I am currently developping two applications to work over a custom video streaming "protocol". Basically:

  • The server captures video frames from a webcam, slices them into parts, and sends these parts to the clients over UDP.
  • The clients receive all the frames parts, and handle all the "reordering" : placing the parts in the right order, storing new frames "over" old ones, and so on... This is where a "protocol" was implemented: clients need to make sense of the video data they receive, so they can reorder things correctly, and display a proper frame.

The mechanism itself works perfectly fine (after quite a lot of struggle I'll admit). However, now that my applications are running, I find my client struggling to receive some frames parts. The client will successfully retrieve parts for the first, let's say n frames, and then just... hang on recvfrom. I won't bother you with all the applications' details, but here are some stats:

  • The server captures a frame (38,016 bytes) every 40,000 microseconds (25fps).
  • Each frame is divided into 24 parts (38,016 / 24 = 1584 bytes per part).

Let's assume we have 1 client only. On the network side, this means that:

  • Every 40,000 microseconds, the server sends 24 buffers to the client (sendto). Each buffer is 1584 bytes long. On the other hand, the client calls recvfrom 24 times.
  • In a second, the server can capture 25 frames. This means that in 1s, it will send 25 * 24 frame parts to the client. This represents 25 * 24 * 1584 = 950,400 bytes per second).

We'll also assume that the client is always listening when the server is sending. Now, with these rates, the client will be able to keep up for 1 or 2 seconds. While the application does not freeze, the client will eventually start hanging on recvfrom, as if the server had stopped broadcasting.

I added some verbosity to my server to make sure it kept broadcasting, and it does. After a few seconds, it seems like the server's sendto calls no longer reach the client's recvfrom calls. I checked all my network-related code, and since it is quite simple, there isn't much to be wrong about: the server builds a buffer, calls sendto, and starts preparing the next buffer... The client simply waits for buffers.

Since I can't find an explanation in the programming, I'm starting to believe something is... stuck over the network. It seems like something, somewhere, is preventing my UDP packets from reaching the client after some time. Now, since UDP is competely control-free, I can't find a way to check my buffers' transport from my program.

However, would there be a way for me to see whether or not the system does transmit my packets, or if it eventually reaches one of its limits, and starts dropping them? If so, what is this limiting mechanism, and is there a way I could configure my system so it allows my applications to work at the rate I programmed them to work?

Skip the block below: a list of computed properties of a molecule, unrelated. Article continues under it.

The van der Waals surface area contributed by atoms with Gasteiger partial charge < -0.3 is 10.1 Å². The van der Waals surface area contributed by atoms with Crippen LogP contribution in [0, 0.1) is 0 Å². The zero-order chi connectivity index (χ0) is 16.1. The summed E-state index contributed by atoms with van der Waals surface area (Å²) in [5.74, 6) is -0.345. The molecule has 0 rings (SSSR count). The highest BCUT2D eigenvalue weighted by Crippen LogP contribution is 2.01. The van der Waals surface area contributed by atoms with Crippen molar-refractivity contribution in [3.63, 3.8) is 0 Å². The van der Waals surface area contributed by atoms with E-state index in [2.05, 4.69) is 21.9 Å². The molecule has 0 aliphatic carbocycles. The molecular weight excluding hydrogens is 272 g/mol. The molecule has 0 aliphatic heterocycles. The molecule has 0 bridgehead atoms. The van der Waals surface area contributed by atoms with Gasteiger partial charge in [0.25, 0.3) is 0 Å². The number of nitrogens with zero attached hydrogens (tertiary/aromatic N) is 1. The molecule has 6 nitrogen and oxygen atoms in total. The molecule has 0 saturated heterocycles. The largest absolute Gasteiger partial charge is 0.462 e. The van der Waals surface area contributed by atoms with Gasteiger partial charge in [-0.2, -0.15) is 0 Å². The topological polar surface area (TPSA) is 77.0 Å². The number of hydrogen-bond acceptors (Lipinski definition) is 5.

Since my applications communicate over the loopback interface (server on 127.0.0.1:n), I thought it'd be a good idea to add information about this interface. I am running a GNU/Linux (kernel 3.13.0) system.

$ ifconfig lo
lo    Link encap:Local Loopback  
      inet addr:127.0.0.1  Mask:255.0.0.0
      inet6 addr: ::1/128 Scope:Host
      UP LOOPBACK RUNNING  MTU:65536  Metric:1
      RX packets:98821 errors:0 dropped:0 overruns:0 frame:0
      TX packets:98821 errors:0 dropped:0 overruns:0 carrier:0
      collisions:0 txqueuelen:0 
      RX bytes:202639359 (202.6 MB)  TX bytes:202639359 (202.6 MB)
up vote 3 down vote accepted

You can use tcpdump to monitor packets on either end. The tool can be used to capture headers or full packets. The man page includes examples on how to filter packets so you only capture the traffic you are interested in.

Your packet size seems a little strange. If you aren't using jumbo frames, your packets are likely to be fragmented for transmission on the network. This may be the cause of your issue.

Spitting the frames into parts of 1472 bytes or less would be more appropriate for an ethernet connection. Internet connection may have an even smaller MTU and a parts of 1464 bytes or less may be be more appropriate.

You may want to do MTU discovery on the connection to prevent fragmentation. This would allow you to avoid or limit packet fragmentation.

  • 3
    Using tcpdump to watch over my server's transmissions made me realise one amazingly huge mistake... Since I'm using UDP, I always cared very little about my socket descriptors... and I created a new "dummy" one every time I had to send something, without ever closing it. I guess I did this "for testing first", and never changed it... No need to mention how the kernel reacted to such a thing : no more sockets! – John WH Smith Dec 17 '14 at 23:59

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